If generative anthropology is indeed a better way to think about the human, then it should be able to shed light on contemporary moral controversies on issues such as homosexuality, assisted suicide, or genetic engineering. This does not mean that GA should come down on one side or another of these debates, but that it should clarify the positions of both sides, revealing them to be anthropological hypotheses rather than conflicting affirmations of moral absolutes.
Abortion is the most politically potent of these controversies because it has the greatest anthropological significance. What is at stake in the pro-choice vs pro-life opposition is the very nature of the most fundamental of our differences, the difference between men and women.
How should this difference be understood from the standpoint of originary anthropology? There are two types of relations with others: external and internal. Men can only relate to others externally, as beings physically separated from oneself. Womanhood may be defined as the capacity for another kind of relation with another, one that we may call internal otherness. The pregnant woman has within her body a potential human being. We may call it the internal other because it has a human identity different from that of the mother.
According to the originary hypothesis, the birth of human language took place in order to defer mimetic conflict among external others. I have assumed the participants in the originary scene of language to be men because it is male externality that tends to mimetic rivalry and violence, not the peaceful relation of internal otherness. Because women and children do not stand essentially in a relationship of mimetic rivalry, they do not need language in order to avert conflict. Cultural logic reflects the logic of natural selection; the biological investment in female internality is incompatible with destructive violence. Richard van Oort dealt with the hypothetical absence of women from the originary scene of language in Chronicle 14; this is not my subject here.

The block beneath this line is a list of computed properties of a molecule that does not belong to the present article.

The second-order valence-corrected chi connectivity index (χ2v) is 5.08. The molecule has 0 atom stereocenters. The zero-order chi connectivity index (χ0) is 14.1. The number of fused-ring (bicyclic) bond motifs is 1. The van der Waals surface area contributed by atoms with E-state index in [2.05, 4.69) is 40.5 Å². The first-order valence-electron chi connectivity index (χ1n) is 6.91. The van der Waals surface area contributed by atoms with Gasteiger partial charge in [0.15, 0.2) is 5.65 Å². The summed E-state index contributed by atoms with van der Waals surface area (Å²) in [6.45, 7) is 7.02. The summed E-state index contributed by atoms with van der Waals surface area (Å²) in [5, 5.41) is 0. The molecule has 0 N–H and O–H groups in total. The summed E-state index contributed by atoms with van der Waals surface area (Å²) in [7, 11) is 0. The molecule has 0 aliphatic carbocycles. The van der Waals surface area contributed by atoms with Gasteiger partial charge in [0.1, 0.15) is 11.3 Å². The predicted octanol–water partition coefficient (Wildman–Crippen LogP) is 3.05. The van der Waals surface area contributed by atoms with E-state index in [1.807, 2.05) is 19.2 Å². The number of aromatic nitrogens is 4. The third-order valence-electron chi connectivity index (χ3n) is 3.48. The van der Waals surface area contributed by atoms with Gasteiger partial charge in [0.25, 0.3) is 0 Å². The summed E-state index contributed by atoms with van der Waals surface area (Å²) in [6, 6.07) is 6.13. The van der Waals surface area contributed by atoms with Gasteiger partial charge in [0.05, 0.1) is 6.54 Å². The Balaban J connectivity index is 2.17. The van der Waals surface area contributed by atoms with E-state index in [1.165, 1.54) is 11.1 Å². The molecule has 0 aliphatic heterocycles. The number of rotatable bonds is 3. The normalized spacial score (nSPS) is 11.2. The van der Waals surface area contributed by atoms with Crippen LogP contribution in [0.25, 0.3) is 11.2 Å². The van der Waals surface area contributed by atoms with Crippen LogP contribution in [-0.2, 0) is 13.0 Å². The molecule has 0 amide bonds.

But the abortion issue forces us to reflect on the origin of culture because the participants in the abortion debate are the two parties to the relation of internal otherness: the woman and the fetus. Woman and fetus has nothing of the warmth of mother and child; the internal relation is only potentially a fully human interaction.
Any reader of the Gospels knows that Jesus constantly evokes the image of the child. The child is not simply a picture of innocence; he exemplifies the inability to function unaided in the world. The Latin infans, as we have heard many times, means unspeaking: the infant is one incapable of speech. Many ritual societies have practiced infanticide, where the child’s inability to speak justifies its exclusion from humanity. Christian morality, the doctrine of universal reciprocity, of what I have called omnicentricity, is concerned with maximally extending the category of the human. The child obliges us to take the extra step in its direction. Its humanity is still potential; we must solicit it, making up from our own supply what it still lacks. This is a relationship devoid of mimetic rivalry. The Gospels propose a universal relation of internal otherness, a community modeled on the nurturing relation of mother and child.
Thus the category of the fully human is extended downward to the most hapless and helpless members of our species, from publicans and sinners to the child, and from the child to the yet unborn. With this in mind, it is easy to understand why the Catholic Church and other traditional Christians are opposed to abortion.